ii) Identification documents of the foreign investor, including notarised and legalised foreign investor identification or incorporation evidence, notarised and legalised bank reference letter, as well as identification documents of the authorised individuals;

iii) Background documents of the foreign investor, including a statement regarding the relationship between the foreign investor and its affiliates (such as its actual controlling party and parties acting in concert) and a statement regarding its relationship with the relevant governments;

iv) Background documents of the target, including a description of the target, Articles of Association, Business Licence, audited financial statements of the preceding year, company structure diagrams before and after completion, and a description of the investors of the target;

v) Documents in relation to the merged/acquired entity after completion, including the Articles of Association, Joint Venture Contract or Partnership Agreement, and a list of proposed senior executives (such as directors and general managers);

vi) Transaction documents in respect of, for example:

  • equity acquisitions, underlying documents including the share transfer agreement or subscription agreement, relevant shareholder resolution of the target, and relevant asset assessment report; or
  • asset acquisition, underlying documents including a resolution of the asset owner approving the asset sale, an asset purchase agreement, information of the relevant parties and the relevant asset assessment report;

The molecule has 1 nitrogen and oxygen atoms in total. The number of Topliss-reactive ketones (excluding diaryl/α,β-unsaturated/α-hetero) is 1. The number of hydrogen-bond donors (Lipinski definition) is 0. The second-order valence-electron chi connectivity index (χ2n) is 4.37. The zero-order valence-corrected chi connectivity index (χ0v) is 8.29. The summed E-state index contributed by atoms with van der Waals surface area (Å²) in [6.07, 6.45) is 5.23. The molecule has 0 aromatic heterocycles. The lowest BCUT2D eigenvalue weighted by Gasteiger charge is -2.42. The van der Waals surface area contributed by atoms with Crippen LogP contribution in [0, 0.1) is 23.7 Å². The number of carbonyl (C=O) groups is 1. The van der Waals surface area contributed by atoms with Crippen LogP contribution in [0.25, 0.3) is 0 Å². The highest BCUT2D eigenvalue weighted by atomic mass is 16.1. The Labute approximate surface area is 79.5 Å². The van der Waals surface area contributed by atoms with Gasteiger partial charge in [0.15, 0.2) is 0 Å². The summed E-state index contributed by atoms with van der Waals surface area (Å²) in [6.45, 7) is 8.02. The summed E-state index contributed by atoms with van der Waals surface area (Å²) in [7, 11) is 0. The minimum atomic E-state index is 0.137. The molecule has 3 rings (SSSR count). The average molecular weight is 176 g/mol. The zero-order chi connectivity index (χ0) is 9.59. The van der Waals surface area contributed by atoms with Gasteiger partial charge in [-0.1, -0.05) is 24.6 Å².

vii) Documents reflecting the potential "control" of the foreign investor over the merged/acquired entity, including a description of the impact after completion of the foreign investor's voting power over the shareholder meeting and board resolutions, the foreign investor's actual control over management strategy, financial, employment and technological arrangements, as well as the supporting documents in relation to the above impact; and

viii) Other documents as required by MOFCOM.

3. Review and decision

While the Rules provide a timeline of how national security reviews will progress (see our alert 16 February 2011), the Interim Provisions supplement this timeline by specifying time periods within which a particular review must be commenced. This provides welcome guidance for applicants, as it gives applicants insight into the time likely to be required to complete an M&A transaction.